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Si2 contributes advanced IC power modeling technology to IEEE.

Si2 Contributes Advanced IC Power
Modeling Technology to IEEE

Technology will improve SoC design for power efficiency

AUSTIN, Texas–Silicon Integration Initiative, Inc. (Si2), a leading integrated circuit research and development joint venture, has contributed new power modeling technology to the IEEE P2416 System Level Power Model Working Group. The transfer is aimed at creating a standardized means for modeling systems-on-chip (SoC) designed for lower power consumption.

Jerry Frenkil, Si2 director of OpenStandards, said that the Si2 Low Power Working Group developed the new technology to fill several holes in the flow for estimating and controlling SoC power consumption. “This new modeling technology provides accurate and efficient, early estimation of both static and dynamic power, including critical temperature dependencies, using a consistent model throughout the design flow. There’s currently no standard way to represent power data for use at the system level, especially across a range of process, voltage and temperature points in a single model.”

IEEE P2416 is an essential component of IEEE’s coordinated effort to improve system-level design. This effort also includes the IEEE 1801 standard, which expresses design intent.  Its latest update, IEEE 1801-2015, includes support for power-state modeling.  “P2416 provides power data representations to complement 1801 power-state modeling.  Together, 1801 and 2416 will form a complete power model for hardware IP at any level of abstraction” Frenkil added.

Organizations that contributed to the model development are:  ANSYS, Cadence, Intel, IBM, Entasys, and North Carolina State University.

Nagu Dhanwada, senior technical staff member at IBM, chairs both the IEEE P2416 and Si2 Power Modeling Working Groups. According to Dhanwada, “This is a major contribution to the P2416 effort. As the first technology contribution to the P2416 Working Group, it’s expected to form a solid foundation for the resulting standard.”

“This new modeling technology is the first significant advance in power modeling in quite a long time” said Paul Traynar, technical fellow at ANSYS and a contributor to the Si2 effort.  “It will enable SoC designers to get consistent power estimates across design abstractions and especially early in the system design process.”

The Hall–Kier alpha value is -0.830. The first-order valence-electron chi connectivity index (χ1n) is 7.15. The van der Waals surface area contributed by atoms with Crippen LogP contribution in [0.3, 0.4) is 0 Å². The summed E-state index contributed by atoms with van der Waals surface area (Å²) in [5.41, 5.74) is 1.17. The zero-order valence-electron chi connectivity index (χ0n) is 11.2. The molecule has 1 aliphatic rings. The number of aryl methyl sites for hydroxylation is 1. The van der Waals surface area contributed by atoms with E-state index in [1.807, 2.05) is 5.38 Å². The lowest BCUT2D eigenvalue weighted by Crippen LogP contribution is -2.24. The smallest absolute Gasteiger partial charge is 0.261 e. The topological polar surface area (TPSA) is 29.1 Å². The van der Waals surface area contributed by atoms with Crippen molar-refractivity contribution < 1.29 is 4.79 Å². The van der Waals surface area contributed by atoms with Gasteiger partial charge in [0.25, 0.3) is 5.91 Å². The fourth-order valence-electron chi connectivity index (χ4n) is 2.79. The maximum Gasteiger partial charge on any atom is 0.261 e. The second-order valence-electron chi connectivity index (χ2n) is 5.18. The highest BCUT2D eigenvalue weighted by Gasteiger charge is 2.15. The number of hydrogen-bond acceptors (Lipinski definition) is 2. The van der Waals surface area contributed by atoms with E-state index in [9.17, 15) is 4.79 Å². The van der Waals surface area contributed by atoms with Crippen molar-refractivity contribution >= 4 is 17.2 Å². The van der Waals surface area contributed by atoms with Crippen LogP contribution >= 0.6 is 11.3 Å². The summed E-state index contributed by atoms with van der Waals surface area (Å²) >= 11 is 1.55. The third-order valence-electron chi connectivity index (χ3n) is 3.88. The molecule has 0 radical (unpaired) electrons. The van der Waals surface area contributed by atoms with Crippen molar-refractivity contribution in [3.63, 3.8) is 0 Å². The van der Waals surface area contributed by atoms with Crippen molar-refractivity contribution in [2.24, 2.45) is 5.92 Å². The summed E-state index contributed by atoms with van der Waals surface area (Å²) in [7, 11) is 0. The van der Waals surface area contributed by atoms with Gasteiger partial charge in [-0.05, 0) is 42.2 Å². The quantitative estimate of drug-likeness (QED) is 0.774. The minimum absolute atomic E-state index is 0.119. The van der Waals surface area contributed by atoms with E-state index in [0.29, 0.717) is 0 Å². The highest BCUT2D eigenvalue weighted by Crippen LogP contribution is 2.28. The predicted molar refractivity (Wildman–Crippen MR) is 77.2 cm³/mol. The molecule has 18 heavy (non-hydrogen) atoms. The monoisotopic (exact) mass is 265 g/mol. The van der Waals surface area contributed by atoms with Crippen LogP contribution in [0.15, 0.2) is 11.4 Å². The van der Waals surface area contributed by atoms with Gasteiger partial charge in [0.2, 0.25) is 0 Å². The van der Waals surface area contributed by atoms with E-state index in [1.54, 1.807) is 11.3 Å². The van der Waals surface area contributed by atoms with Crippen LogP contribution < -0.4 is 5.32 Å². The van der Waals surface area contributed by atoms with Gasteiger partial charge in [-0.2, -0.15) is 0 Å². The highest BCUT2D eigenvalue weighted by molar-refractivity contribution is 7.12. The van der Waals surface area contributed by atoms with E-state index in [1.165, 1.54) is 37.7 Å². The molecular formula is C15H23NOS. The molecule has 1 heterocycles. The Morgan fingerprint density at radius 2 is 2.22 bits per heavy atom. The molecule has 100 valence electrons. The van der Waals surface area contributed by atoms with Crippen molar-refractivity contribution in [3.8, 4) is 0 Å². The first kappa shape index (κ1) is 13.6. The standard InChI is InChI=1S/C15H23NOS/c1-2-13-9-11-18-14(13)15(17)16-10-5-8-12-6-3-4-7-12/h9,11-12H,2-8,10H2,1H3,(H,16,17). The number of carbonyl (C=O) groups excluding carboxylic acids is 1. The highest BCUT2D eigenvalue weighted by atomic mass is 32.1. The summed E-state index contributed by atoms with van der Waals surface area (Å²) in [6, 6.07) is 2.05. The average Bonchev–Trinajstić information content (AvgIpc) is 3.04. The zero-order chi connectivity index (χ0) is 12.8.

Julien Sebot, CPU architect at Intel and a member of the IEEE P2416 Working Group, added, “The Si2 contribution addresses the top priorities identified by the P2416 Working Group. The ability to create accurate, early estimates and to reuse and refine those estimates during the design process is essential in creating energy efficient systems-on-chip.  Si2’s contribution is a major step toward addressing that need.”

The IEEE-P2416 Working Group has already started reviewing the Si2 contribution.  In parallel, Si2 will further develop, for its members, the technology with expanded model semantics, proof-of-concept demonstrations, and reference design implementations.

This model and its use will be described as part of a DAC 2017 tutorial, “How Power Modeling Standards Power Your Designs,” Monday, June 19, 3:30-5:00 p.m., Room 18AB, Austin Convention Center.

For more information about this project, contact Jerry Frenkil at Jfrenkil@si2.org.  For information about the Si2 Low Power Working Group and other OpenStandards programs, visit http://www.si2.org/openstandards/.

Founded in 1988, Si2 is a leading research and development joint venture that provides standard interoperability solutions for integrated circuit design tools.  All Si2 activities are carried out under the auspices of the National Cooperative Research and Production Act of 1993, the fundamental law that defines R&D joint ventures and offers them a large measure of protection against federal antitrust laws. Si2’s international membership includes semiconductor foundries, fabless manufacturers, and EDA companies.

 

Paul Stabler New Chairman of Si2 OpenAccess Board

paulstablerPaul Stabler, senior engineering manager in the IBM EDA organization, has been elected chairman of Si2 OpenAccess Coalition for 2017. He replaces Rudy Albachten of Intel, who assumes an advisory role as vice chairman.

The OAC board oversees operational decisions for OpenAccess, the world’s most widely used, open-reference database with its own supporting standard API.

A 35-year IBM veteran, Stabler currently manages clocking, design for manufacturing, and integration tools and methodology. He has been an OAC volunteer for five years.

Matt Wheaton Joins Si2 for OpenAccess Support

Matthew Wheaton, a software engineering professional whose experience includes more than 12 years at IBM, has joined Si2 as a senior programmer. His first responsibility is to take the lead on system builds and membership support of the Si2 OpenAccess database and scripting extensions, including oaScript.

While at IBM, Wheaton specialized in build, test, and delivery of EDA tools before moving into Front End tool development and management of the primitives library.

He has already built and configured a number of Linux hosts to compile oaScript and oaxPop, which were used to deliver the latest oaScript update (v.3.3).

A native of New England, Wheaton has a Bachelor of Arts degree in Computer Science from Western Connecticut State University.